Different methods have different hyper-parameters which maybe set. This method has advantages of extreme flexibility. It also side-steps the type safety of the Scala language, which depending on weather or not you like or hate type-safety, you might consider to be a good or bad thing. A notable draw back- if you pass a parameter that isn’t used by the method, it will be ignored silently, that is to say it will be ignored and it won’t warn you are throw an error. The real threat here is typos- where you think are doing something like, specifying an interceptless regression, however instead of specifying 'addIntercept -> false you accidentally type 'addInterept -> false, then the regression will add an intercept and throw no warnings that you’ve committed a typo. (This will possibly be fixed soon).

Also, in both hyperparameter examples given have had Boolean values, however the value can be anything. For example, in Cochrane-Orcutt on of the hyperparameters 'regressor can be any sub-class of LinearRegressorFitter!

In Practice


There are currently three pre-processors available.
* AsFactor which is sometimes referred to as Dummy Variables or One-Hot encoder (Mahout chose R-semantics here over Python)
* StandardScaler which is goes by the same name in sklearn and the function scale in R.
* MeanCenter which is very similar to the standard scaler, however it only centers each column. In the future it is possible that MeanCenter will be combined with StandardScaler (as is done in R).

A preprocessor example

A fun tip: the unit tests of any package are full of great example. This one comes from:

Setup Code
val A = drmParallelize(dense(
(3, 2, 1, 2),
(0, 0, 0, 0),
(1, 1, 1, 1)), numPartitions = 2)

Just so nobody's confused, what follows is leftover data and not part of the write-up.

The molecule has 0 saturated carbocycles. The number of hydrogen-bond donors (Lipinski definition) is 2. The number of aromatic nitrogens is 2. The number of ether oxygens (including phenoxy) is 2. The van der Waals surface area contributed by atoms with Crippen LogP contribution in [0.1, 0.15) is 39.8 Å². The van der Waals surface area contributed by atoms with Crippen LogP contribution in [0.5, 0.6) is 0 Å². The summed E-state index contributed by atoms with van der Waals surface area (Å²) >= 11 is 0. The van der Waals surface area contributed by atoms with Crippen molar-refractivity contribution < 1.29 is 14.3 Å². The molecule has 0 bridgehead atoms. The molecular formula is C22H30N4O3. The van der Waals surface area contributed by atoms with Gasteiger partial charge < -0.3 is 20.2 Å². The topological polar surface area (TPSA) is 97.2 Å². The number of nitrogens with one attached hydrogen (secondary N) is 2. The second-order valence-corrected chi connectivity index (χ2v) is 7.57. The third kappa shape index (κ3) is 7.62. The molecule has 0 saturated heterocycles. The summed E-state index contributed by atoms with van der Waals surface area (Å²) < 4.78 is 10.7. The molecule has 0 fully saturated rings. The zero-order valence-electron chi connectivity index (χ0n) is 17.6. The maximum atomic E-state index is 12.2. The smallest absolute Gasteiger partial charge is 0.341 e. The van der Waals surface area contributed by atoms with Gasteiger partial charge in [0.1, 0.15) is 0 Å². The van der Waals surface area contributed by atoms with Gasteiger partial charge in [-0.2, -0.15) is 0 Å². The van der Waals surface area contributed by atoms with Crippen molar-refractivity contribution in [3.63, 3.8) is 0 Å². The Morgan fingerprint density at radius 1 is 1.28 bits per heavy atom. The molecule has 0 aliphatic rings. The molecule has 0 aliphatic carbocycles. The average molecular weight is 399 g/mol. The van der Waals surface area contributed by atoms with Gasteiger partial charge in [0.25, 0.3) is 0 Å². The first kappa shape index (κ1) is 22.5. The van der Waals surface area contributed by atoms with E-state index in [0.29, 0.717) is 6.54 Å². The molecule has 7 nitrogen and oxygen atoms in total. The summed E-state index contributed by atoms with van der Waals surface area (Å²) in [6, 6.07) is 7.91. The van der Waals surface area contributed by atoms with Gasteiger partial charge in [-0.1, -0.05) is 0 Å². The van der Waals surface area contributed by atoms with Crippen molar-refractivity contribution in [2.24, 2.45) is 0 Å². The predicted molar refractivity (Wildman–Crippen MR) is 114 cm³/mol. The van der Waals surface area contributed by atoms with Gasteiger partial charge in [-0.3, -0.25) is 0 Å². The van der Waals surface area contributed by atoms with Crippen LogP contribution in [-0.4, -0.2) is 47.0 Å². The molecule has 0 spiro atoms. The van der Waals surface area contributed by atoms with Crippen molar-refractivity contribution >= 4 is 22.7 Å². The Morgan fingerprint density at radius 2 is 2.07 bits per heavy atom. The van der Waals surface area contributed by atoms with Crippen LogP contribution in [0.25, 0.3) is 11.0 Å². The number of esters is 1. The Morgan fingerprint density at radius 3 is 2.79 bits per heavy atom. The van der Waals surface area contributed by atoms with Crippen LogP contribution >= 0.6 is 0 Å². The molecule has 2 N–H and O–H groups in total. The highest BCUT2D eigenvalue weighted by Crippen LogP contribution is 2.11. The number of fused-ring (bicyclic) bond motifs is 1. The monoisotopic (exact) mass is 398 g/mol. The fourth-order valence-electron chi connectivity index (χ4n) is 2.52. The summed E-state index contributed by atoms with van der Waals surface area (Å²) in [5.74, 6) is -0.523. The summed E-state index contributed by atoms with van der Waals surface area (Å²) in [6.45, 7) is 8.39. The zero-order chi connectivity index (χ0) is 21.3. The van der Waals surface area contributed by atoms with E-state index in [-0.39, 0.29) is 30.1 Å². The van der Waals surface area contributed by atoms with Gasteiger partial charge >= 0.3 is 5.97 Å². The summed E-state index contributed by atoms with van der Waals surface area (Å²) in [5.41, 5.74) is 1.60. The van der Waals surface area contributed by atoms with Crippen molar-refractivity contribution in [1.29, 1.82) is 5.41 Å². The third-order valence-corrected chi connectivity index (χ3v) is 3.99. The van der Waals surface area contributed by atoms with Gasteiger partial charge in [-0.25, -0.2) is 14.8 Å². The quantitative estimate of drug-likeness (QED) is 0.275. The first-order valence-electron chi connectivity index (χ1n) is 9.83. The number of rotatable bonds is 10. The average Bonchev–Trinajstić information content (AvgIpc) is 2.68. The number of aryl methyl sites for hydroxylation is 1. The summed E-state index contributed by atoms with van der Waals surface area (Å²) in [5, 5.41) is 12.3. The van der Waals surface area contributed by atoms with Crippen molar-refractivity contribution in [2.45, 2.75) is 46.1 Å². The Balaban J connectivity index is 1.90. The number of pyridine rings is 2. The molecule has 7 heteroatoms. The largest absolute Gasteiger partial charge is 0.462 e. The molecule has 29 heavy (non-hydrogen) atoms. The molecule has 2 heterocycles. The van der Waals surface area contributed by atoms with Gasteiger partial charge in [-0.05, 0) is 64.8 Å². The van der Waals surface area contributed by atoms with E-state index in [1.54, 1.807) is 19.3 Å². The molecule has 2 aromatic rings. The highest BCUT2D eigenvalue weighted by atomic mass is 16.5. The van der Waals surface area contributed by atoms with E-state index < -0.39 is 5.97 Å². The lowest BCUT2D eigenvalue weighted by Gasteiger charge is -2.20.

// 0 -> 2, 3 -> 5, 6 -> 9
How to use AsFactor from Apache Mahout
val factorizer: AsFactorModel = new AsFactor().fit(A)
val factoredA = factorizer.transform(A)
val myAnswer = factoredA.collect
Check our results
val correctAnswer = sparse(
svec((3 → 1.0) :: (6 → 1.0) :: (8 → 1.0) :: (11 → 1.0) :: Nil, cardinality = 12),
svec((0 → 1.0) :: (4 → 1.0) :: (7 → 1.0) :: ( 9 → 1.0) :: Nil, cardinality = 12),
svec((1 → 1.0) :: (5 → 1.0) :: (8 → 1.0) :: (10 → 1.0) :: Nil, cardinality = 12)
val epsilon = 1E-6
(myAnswer.norm - correctAnswer.norm) should be <= epsilon
(myAnswer.norm - correctAnswer.norm) should be <= epsilon

The big call out from the above- is that the interface for this preprocessor (the second block of code) is exceptionally clean for a distributed, GPU accelerated, machine learning package.


There are currently two regressors available:
* OrdinaryLeastSquares – Closed form linear regression
* Cochrane-Orcutt – A method for dealing with Serial Correlation

Oh, horay- another linear regressor for big data. First off- don’t be sassy. Second, OLS in Apache Mahout is closed form- that is to say, it doesn’t rely on Stochastic Gradient Descent to approximate the parameter space β.

Among other things, this means we are able to know the standard errors of our estimates and make a number of statistical inferences, such as the significance of various parameters.

For the initial release of the algorithms framework, OrdinaryLeastSquares was chosen because of its widespread familiarity. CochraneOrcutt was chosen for its relative obscurity (in the Big Data Space). The Cochrane Orcutt procedure is used frequently in econometrics to correct for auto correlation in the error terms. When auto-correlation (sometimes called serial-correlation) is present the standard errors are biased, and so is our statistical inference. The Cochrane Orcutt procedure attempts to correct for this.

It should be noted, implementations of Cochrane-Orcutt in many statistics packages such as R’s orcutt iterate this procedure to convergence. This is ill-advised on small data and big data alike. Kunter et. al recommend no more than three iterations of the Cochrane Orcutt procedure- if suitable parameters are not achieved, the user is advised to use another method to estimate ρ.